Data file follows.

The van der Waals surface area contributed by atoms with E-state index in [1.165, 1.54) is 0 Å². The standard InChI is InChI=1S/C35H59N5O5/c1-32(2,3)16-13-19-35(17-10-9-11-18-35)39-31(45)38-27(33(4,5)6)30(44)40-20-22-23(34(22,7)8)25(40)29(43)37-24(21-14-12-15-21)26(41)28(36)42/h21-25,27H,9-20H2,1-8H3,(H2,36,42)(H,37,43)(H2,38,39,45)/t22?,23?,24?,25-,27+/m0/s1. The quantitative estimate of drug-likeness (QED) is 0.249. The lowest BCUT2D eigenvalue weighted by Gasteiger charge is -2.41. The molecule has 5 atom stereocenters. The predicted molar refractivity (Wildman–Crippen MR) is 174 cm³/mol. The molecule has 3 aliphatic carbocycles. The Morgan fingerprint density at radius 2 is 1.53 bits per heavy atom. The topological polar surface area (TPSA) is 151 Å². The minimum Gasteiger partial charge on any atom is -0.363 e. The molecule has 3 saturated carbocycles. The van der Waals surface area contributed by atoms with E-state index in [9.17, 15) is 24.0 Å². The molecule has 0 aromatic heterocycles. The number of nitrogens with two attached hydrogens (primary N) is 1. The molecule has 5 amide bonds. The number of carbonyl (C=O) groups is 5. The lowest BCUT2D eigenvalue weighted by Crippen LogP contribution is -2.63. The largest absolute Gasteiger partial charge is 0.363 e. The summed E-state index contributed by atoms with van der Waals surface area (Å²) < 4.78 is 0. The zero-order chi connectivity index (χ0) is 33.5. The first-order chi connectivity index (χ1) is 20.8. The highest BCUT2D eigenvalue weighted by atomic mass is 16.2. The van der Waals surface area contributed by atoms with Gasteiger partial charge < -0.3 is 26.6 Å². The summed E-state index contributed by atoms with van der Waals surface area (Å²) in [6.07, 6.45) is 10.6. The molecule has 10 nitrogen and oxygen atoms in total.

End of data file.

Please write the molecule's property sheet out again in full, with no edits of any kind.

The van der Waals surface area contributed by atoms with E-state index in [1.165, 1.54) is 0 Å². The standard InChI is InChI=1S/C35H59N5O5/c1-32(2,3)16-13-19-35(17-10-9-11-18-35)39-31(45)38-27(33(4,5)6)30(44)40-20-22-23(34(22,7)8)25(40)29(43)37-24(21-14-12-15-21)26(41)28(36)42/h21-25,27H,9-20H2,1-8H3,(H2,36,42)(H,37,43)(H2,38,39,45)/t22?,23?,24?,25-,27+/m0/s1. The quantitative estimate of drug-likeness (QED) is 0.249. The lowest BCUT2D eigenvalue weighted by Gasteiger charge is -2.41. The molecule has 5 atom stereocenters. The predicted molar refractivity (Wildman–Crippen MR) is 174 cm³/mol. The molecule has 3 aliphatic carbocycles. The Morgan fingerprint density at radius 2 is 1.53 bits per heavy atom. The topological polar surface area (TPSA) is 151 Å². The minimum Gasteiger partial charge on any atom is -0.363 e. The molecule has 3 saturated carbocycles. The van der Waals surface area contributed by atoms with E-state index in [9.17, 15) is 24.0 Å². The molecule has 0 aromatic heterocycles. The number of nitrogens with two attached hydrogens (primary N) is 1. The molecule has 5 amide bonds. The number of carbonyl (C=O) groups is 5. The lowest BCUT2D eigenvalue weighted by Crippen LogP contribution is -2.63. The largest absolute Gasteiger partial charge is 0.363 e. The summed E-state index contributed by atoms with van der Waals surface area (Å²) < 4.78 is 0. The zero-order chi connectivity index (χ0) is 33.5. The first-order chi connectivity index (χ1) is 20.8. The highest BCUT2D eigenvalue weighted by atomic mass is 16.2. The van der Waals surface area contributed by atoms with Gasteiger partial charge < -0.3 is 26.6 Å². The summed E-state index contributed by atoms with van der Waals surface area (Å²) in [6.07, 6.45) is 10.6. The molecule has 10 nitrogen and oxygen atoms in total.